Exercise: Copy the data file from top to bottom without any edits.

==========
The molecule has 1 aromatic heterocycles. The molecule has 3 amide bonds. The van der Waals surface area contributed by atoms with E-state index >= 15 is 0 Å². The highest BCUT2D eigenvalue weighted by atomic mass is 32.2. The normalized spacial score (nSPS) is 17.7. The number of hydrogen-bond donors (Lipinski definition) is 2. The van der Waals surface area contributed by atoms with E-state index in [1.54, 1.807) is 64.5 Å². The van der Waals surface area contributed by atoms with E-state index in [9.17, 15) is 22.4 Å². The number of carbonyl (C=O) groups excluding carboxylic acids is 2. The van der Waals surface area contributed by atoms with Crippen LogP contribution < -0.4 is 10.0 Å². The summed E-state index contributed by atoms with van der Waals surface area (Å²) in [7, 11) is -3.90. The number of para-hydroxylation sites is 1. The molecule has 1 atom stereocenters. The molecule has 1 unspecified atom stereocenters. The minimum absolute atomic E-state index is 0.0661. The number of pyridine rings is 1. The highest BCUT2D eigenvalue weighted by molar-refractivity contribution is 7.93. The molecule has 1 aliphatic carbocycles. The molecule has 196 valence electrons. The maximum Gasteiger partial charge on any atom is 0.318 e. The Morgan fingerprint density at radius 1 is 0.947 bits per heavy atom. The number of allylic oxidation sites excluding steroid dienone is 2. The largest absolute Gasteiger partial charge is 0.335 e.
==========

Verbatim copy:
The molecule has 1 aromatic heterocycles. The molecule has 3 amide bonds. The van der Waals surface area contributed by atoms with E-state index >= 15 is 0 Å². The highest BCUT2D eigenvalue weighted by atomic mass is 32.2. The normalized spacial score (nSPS) is 17.7. The number of hydrogen-bond donors (Lipinski definition) is 2. The van der Waals surface area contributed by atoms with E-state index in [1.54, 1.807) is 64.5 Å². The van der Waals surface area contributed by atoms with E-state index in [9.17, 15) is 22.4 Å². The number of carbonyl (C=O) groups excluding carboxylic acids is 2. The van der Waals surface area contributed by atoms with Crippen LogP contribution < -0.4 is 10.0 Å². The summed E-state index contributed by atoms with van der Waals surface area (Å²) in [7, 11) is -3.90. The number of para-hydroxylation sites is 1. The molecule has 1 atom stereocenters. The molecule has 1 unspecified atom stereocenters. The minimum absolute atomic E-state index is 0.0661. The number of pyridine rings is 1. The highest BCUT2D eigenvalue weighted by molar-refractivity contribution is 7.93. The molecule has 1 aliphatic carbocycles. The molecule has 196 valence electrons. The maximum Gasteiger partial charge on any atom is 0.318 e. The Morgan fingerprint density at radius 1 is 0.947 bits per heavy atom. The number of allylic oxidation sites excluding steroid dienone is 2. The largest absolute Gasteiger partial charge is 0.335 e.